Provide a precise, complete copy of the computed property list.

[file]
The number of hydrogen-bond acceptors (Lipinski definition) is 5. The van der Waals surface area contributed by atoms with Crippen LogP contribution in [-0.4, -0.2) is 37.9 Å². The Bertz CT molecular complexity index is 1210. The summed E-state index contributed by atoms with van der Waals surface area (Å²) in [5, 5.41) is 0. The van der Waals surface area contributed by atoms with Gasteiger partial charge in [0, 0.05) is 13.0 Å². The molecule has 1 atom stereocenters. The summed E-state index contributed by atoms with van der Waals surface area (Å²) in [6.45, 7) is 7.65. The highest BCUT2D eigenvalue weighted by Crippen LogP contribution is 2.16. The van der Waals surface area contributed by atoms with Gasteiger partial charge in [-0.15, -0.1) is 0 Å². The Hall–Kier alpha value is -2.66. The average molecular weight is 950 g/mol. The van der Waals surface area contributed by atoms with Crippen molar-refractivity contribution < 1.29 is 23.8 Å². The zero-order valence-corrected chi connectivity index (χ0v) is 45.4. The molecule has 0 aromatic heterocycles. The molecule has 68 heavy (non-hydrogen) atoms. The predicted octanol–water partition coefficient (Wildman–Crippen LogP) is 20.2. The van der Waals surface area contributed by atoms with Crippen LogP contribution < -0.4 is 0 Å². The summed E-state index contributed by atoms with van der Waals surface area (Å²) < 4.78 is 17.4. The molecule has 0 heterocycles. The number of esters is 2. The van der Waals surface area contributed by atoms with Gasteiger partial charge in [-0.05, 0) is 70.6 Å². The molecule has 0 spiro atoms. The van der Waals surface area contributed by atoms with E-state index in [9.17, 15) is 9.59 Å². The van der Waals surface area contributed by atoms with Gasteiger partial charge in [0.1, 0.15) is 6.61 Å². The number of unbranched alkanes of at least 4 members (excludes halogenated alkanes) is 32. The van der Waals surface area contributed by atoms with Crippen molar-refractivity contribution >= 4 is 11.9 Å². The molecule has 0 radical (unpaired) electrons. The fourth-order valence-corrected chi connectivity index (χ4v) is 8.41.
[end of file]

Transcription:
The number of hydrogen-bond acceptors (Lipinski definition) is 5. The van der Waals surface area contributed by atoms with Crippen LogP contribution in [-0.4, -0.2) is 37.9 Å². The Bertz CT molecular complexity index is 1210. The summed E-state index contributed by atoms with van der Waals surface area (Å²) in [5, 5.41) is 0. The van der Waals surface area contributed by atoms with Gasteiger partial charge in [0, 0.05) is 13.0 Å². The molecule has 1 atom stereocenters. The summed E-state index contributed by atoms with van der Waals surface area (Å²) in [6.45, 7) is 7.65. The highest BCUT2D eigenvalue weighted by Crippen LogP contribution is 2.16. The van der Waals surface area contributed by atoms with Gasteiger partial charge in [-0.15, -0.1) is 0 Å². The Hall–Kier alpha value is -2.66. The average molecular weight is 950 g/mol. The van der Waals surface area contributed by atoms with Crippen molar-refractivity contribution < 1.29 is 23.8 Å². The zero-order valence-corrected chi connectivity index (χ0v) is 45.4. The molecule has 0 aromatic heterocycles. The molecule has 68 heavy (non-hydrogen) atoms. The predicted octanol–water partition coefficient (Wildman–Crippen LogP) is 20.2. The van der Waals surface area contributed by atoms with Crippen LogP contribution < -0.4 is 0 Å². The summed E-state index contributed by atoms with van der Waals surface area (Å²) < 4.78 is 17.4. The molecule has 0 heterocycles. The number of esters is 2. The van der Waals surface area contributed by atoms with Gasteiger partial charge in [-0.05, 0) is 70.6 Å². The molecule has 0 spiro atoms. The van der Waals surface area contributed by atoms with E-state index in [9.17, 15) is 9.59 Å². The van der Waals surface area contributed by atoms with Gasteiger partial charge in [0.1, 0.15) is 6.61 Å². The number of unbranched alkanes of at least 4 members (excludes halogenated alkanes) is 32. The van der Waals surface area contributed by atoms with Crippen molar-refractivity contribution >= 4 is 11.9 Å². The molecule has 0 radical (unpaired) electrons. The fourth-order valence-corrected chi connectivity index (χ4v) is 8.41.